[Forum] I have an extensive interest in aviation (non-flying). The Central Coast Council appears to be doing all it can to, at best, obstruct the progress of the airport, and at worst, shut it down, despite the report commissioned by the previous Wyong Council in 2016/17, ‘Central Coast Airport Development Review’.
Aged 72 and recently attending my first ever council meeting at the Wyong Chambers on March 26, I was surprised by the conduct of the meeting under the Chairmanship of the Mayor. Following several other matters, when it came to the debate relating to the airport, the atmosphere became quite aggressive and dismissive of the speakers. I would say I witnessed barely disguised bias against the motion to allow the airport to continue and expand its training role. I left the meeting questioning what sort of a democracy we live in. Since that evening where my attendance was purely by chance through a contact who recently got his ‘Wings’ at Warnervale, I have discovered some interesting information which Council appear to be trying to avoid considering. With Warnervale on the brink, 137 aviation businesses, including some flight training schools, have expressed interest in relocating to The Central Coast Airport, setting up their operations at Warnervale, with a potential financial investment in the area, and to the community, of between $400-$600m dollars. The potential for employment, some 600- 1,000 jobs, which would include apprenticeships, has the potential to create a flow on of between 4,000 and 6,000 jobs in the surrounding region, let alone, inject somewhere in the region of $60-$70m dollars per year into the local economy. Because of the nature of the aviation world, some of these opportunities would inevitably both create and attract a local skilled labour force. The apprenticeships would significantly assist local youth in an area of high youth employment and welfare dependency, along with the issues this brings, such as drug use and other anti-social behaviours etc. with the Central Coast leading the country, unfortunately in this area. Behind all of these statistics, is a very real and current success story out of Warnervale. I was visiting recently and there was a family near the office counter, an older male and several youngsters. My eye was caught by a newspaper cutting pinned to the wall, headlined and featuring a 15-year-old pilot who was in the process of continuing his flying career, having already gone solo. I chatted to my wife about the young man, overhearing this, the instructor pointed to the young man in the group and said “he’s right there.” If the definition of success is not what an individual achieves but who they take with them, then behind the young man’s success, and every other student pilot who lives their dream to fly and gains their wings at Warnervale, are the flight training staff, maintenance, and a whole airport infrastructure. There is already a global shortage of pilots projected to be in the hundreds of thousands within the next decade. Opportunity begs. Wouldn’t it be a shame to see it all disappear from Warnervale, all due to the selfish interests of a minority few, to the disadvantage of the region.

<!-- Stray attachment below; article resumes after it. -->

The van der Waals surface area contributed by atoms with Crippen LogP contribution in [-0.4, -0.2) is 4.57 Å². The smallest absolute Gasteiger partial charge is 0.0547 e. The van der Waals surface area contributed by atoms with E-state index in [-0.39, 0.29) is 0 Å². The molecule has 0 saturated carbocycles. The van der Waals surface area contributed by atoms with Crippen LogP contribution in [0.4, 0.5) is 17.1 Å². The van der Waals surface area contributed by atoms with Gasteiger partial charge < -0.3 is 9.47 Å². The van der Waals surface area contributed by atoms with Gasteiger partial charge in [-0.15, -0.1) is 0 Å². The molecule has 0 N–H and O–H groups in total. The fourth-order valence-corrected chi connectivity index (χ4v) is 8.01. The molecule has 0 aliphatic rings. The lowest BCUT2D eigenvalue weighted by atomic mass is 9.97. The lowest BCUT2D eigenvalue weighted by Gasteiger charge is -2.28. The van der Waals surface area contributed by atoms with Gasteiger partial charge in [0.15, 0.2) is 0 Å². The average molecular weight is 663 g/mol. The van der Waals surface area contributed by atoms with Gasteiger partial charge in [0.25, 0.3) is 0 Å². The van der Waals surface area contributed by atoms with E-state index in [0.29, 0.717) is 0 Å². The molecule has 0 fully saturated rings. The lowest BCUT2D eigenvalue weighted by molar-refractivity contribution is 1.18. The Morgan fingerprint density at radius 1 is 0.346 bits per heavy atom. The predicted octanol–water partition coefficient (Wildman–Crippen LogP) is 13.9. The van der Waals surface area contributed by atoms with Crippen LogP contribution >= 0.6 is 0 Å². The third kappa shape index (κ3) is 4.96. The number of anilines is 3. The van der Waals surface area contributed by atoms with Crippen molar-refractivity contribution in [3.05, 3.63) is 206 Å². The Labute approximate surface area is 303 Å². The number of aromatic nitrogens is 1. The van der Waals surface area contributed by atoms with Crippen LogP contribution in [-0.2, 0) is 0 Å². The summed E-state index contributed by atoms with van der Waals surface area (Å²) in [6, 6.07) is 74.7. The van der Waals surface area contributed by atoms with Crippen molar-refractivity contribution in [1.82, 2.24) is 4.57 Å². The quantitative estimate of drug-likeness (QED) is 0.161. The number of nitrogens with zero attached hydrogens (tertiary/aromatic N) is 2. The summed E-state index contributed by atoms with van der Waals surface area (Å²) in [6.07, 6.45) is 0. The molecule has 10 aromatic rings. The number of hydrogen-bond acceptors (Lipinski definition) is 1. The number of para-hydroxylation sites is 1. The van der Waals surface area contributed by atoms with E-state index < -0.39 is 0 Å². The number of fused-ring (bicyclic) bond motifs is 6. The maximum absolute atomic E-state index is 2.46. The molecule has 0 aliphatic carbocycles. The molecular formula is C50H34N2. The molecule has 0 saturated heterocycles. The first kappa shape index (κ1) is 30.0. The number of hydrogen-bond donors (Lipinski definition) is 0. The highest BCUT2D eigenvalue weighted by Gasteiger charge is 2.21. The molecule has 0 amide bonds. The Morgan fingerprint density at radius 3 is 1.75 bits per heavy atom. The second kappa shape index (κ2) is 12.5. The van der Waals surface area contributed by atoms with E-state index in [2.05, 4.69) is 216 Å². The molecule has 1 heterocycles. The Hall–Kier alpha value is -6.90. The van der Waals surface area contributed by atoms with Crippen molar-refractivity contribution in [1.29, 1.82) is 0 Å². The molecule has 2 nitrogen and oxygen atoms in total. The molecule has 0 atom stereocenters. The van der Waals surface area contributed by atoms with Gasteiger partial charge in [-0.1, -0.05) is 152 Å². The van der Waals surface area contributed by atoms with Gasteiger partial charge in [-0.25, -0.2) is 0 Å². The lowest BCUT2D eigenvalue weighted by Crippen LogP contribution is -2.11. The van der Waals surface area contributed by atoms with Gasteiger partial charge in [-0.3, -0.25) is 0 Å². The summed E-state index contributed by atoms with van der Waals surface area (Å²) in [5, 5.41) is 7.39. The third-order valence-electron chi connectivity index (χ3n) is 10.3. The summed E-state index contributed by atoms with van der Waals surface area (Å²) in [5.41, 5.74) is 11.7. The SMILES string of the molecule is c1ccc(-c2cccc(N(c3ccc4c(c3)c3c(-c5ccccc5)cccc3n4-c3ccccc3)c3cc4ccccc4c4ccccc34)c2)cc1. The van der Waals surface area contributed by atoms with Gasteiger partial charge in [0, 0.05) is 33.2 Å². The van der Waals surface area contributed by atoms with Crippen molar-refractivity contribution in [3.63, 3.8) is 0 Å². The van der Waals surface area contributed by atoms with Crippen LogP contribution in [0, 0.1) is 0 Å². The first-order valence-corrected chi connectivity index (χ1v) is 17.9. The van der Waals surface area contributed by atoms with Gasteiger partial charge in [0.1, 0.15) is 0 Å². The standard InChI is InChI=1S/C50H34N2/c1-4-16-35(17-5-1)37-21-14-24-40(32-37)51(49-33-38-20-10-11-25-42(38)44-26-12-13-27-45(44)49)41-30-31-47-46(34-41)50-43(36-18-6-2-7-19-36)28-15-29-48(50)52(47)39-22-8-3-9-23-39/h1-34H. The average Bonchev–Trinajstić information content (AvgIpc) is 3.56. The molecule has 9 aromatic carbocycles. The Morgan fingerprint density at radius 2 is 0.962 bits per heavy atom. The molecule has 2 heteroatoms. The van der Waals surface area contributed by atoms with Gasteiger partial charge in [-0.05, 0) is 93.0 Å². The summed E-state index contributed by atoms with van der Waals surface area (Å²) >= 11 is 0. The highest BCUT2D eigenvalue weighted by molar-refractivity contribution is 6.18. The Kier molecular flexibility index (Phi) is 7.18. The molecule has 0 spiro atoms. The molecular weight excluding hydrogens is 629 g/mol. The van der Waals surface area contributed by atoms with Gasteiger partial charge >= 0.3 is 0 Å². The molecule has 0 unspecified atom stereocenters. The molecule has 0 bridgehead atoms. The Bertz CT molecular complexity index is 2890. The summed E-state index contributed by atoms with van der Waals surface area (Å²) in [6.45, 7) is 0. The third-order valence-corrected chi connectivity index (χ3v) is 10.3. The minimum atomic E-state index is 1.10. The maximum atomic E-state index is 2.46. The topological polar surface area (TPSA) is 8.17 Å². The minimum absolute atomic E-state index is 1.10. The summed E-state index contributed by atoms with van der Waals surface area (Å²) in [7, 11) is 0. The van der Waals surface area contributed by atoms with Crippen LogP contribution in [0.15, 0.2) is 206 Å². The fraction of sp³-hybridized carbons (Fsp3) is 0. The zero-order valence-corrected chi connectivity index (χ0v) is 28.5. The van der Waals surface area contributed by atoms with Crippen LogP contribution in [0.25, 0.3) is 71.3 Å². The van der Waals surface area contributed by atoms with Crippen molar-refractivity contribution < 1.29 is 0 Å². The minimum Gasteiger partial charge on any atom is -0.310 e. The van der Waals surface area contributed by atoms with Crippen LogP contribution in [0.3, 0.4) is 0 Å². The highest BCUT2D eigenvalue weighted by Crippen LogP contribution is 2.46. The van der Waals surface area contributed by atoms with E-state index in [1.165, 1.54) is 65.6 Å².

Email, May 1 Allan Cooper, Erina